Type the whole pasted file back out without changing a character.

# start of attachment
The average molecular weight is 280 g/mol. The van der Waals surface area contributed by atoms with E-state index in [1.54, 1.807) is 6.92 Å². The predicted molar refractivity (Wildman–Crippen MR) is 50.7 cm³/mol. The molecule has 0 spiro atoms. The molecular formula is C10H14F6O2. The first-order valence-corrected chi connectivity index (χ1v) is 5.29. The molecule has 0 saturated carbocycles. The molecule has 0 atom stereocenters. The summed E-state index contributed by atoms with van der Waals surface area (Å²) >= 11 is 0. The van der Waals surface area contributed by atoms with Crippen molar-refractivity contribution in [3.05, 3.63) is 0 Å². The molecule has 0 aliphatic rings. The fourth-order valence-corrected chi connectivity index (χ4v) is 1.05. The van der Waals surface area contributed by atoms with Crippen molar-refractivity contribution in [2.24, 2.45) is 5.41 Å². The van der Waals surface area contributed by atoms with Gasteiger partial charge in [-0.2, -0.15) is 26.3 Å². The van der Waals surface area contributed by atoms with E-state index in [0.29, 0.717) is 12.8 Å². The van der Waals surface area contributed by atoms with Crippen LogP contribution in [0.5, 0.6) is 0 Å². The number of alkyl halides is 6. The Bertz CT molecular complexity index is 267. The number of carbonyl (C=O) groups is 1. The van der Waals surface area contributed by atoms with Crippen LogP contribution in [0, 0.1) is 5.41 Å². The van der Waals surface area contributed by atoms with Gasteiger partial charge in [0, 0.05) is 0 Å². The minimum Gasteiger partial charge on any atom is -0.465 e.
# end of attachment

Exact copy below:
The average molecular weight is 280 g/mol. The van der Waals surface area contributed by atoms with E-state index in [1.54, 1.807) is 6.92 Å². The predicted molar refractivity (Wildman–Crippen MR) is 50.7 cm³/mol. The molecule has 0 spiro atoms. The molecular formula is C10H14F6O2. The first-order valence-corrected chi connectivity index (χ1v) is 5.29. The molecule has 0 saturated carbocycles. The molecule has 0 atom stereocenters. The summed E-state index contributed by atoms with van der Waals surface area (Å²) >= 11 is 0. The van der Waals surface area contributed by atoms with Crippen molar-refractivity contribution in [3.05, 3.63) is 0 Å². The molecule has 0 aliphatic rings. The fourth-order valence-corrected chi connectivity index (χ4v) is 1.05. The van der Waals surface area contributed by atoms with Crippen molar-refractivity contribution in [2.24, 2.45) is 5.41 Å². The van der Waals surface area contributed by atoms with Gasteiger partial charge in [-0.2, -0.15) is 26.3 Å². The van der Waals surface area contributed by atoms with E-state index in [0.29, 0.717) is 12.8 Å². The van der Waals surface area contributed by atoms with Crippen LogP contribution in [0.5, 0.6) is 0 Å². The number of alkyl halides is 6. The Bertz CT molecular complexity index is 267. The number of carbonyl (C=O) groups is 1. The van der Waals surface area contributed by atoms with Crippen LogP contribution in [0, 0.1) is 5.41 Å². The van der Waals surface area contributed by atoms with Gasteiger partial charge in [0, 0.05) is 0 Å². The minimum Gasteiger partial charge on any atom is -0.465 e.